Ukraine’s Destroyed Dam Has Led To Parched Irrigation Channels

Via Newsweek, a report on the devastating impact that the destruction of Kakhovka dam is having upon Ukraine:

Ukrainian farmers face a pressing threat as the vital irrigation systems supplying water to their fields in Kherson start to dry up.

In June, the Kakhovka dam in Russia-occupied Kherson was destroyed in an explosion because of the ongoing conflict between the two nations. Ukraine and Russia have traded blame for the attack, which ruined the Kakhovka Hydroelectric Power Plant and thwarted Kyiv’s plans for an assault on Russian troops from across the waterway. Thousands of Ukrainians were endangered at that time as floodwaters rushed through the region. The drinking water supply also was threatened for more than 700,000 people, according to a report by the BBC.

Now, Ukrainian farmers are beginning to feel the long-term impacts of the dam’s destruction. New satellite imagery from Planet Labs, a public Earth imaging company, showed that the Kakhovka reservoir has been drained of its water, therefore parching the irrigation channels that feed the region’s fields.

The Ukrainian farming industry has faced many threats from the ongoing war with Russia. The war has destroyed farm equipment, and soldiers have razed fields. Damage to the farming industry has contributed to more than $8 billion in loss. The industry now faces another threat as the irrigation systems no longer supply the water needed for crops to flourish.

New satellite imagery from Planet Labs shared by Yale E360, a publication from Yale’s School of the Environment, revealed parched irrigation systems that had previously been full of flowing water. Two satellite photos—one from June 3 and the second from July 19—showed the extent of the disaster.

The photo from June 3 showed the North Crimean Canal rich with water traveling throughout the irrigation system. The second photo revealed dried land where the Kakhovka reservoir once flourished. The North Crimean Canal was also dry.

Newsweek reached out to Yale’s School of Environment by email for comment.

The four inlets connecting the reservoir to the irrigation system have dried up. Rain briefly supplemented the system following the Kakhovka dam explosion in June, but now the canals are almost empty. It will take up to seven years for the nation to restore irrigation from its reservoir, a feat that is only possible if the dam is rebuilt, according to a statement from the Ministry of Agrarian Policy and Food of Ukraine.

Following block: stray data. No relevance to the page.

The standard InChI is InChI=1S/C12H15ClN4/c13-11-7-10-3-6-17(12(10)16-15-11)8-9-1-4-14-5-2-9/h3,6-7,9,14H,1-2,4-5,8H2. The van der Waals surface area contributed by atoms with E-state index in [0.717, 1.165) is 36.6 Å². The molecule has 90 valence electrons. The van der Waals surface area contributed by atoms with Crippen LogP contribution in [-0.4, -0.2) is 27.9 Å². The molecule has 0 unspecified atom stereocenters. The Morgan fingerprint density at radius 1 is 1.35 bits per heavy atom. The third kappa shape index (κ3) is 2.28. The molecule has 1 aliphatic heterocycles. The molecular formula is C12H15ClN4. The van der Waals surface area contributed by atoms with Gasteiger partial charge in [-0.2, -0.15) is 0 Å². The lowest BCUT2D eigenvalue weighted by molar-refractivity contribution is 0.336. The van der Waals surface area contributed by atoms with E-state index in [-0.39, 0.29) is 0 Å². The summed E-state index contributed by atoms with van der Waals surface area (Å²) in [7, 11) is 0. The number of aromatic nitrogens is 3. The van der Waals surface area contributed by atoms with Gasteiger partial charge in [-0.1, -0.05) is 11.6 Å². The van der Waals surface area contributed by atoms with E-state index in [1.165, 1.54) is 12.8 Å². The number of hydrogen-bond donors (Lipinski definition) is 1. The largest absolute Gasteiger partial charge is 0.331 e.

Ukrainian officials have warned that the irrigation struggles will have a weighty impact on the countries that import Ukrainian agricultural products. In 2022, 171 countries imported Ukrainian agricultural products and were largely dependent on Ukrainian wheat, according to the Yale E360 report. The Kakhovka dam destruction heightened global grain prices by 70 percent, threatening the survival of some of the countries dependent on Ukraine’s products.

“The world’s food security is once again in danger,” Ukraine’s agricultural minister Mykola Solskyi said in the statement. “If we cannot export food, the population of the poorest countries will be on the edge of survival.”

The lack of irrigation to more than half a million hectares of land is one of Ukraine’s most pressing problems in the agricultural industry. One hectare is equal to 10,000 square meters. Solskyi expected that land in the Kherson region without irrigation access also will suffer, as farmers now have no reason to cultivate it given their loss in stable income. Up to a million and a half hectares will not be used to their full potential because of the irrigation struggles.

Newsweek reached out to the Ministry of Agrarian Policy and Food of Ukraine by email for comment.

This entry was posted on Monday, August 7th, 2023 at 1:30 pm and is filed under Ukraine.  You can follow any responses to this entry through the RSS 2.0 feed.  Both comments and pings are currently closed. 

Comments are closed.

© 2024 Water Politics LLC .  'Water Politics', 'Water. Politics. Life', and 'Defining the Geopolitics of a Thirsty World' are service marks of Water Politics LLC.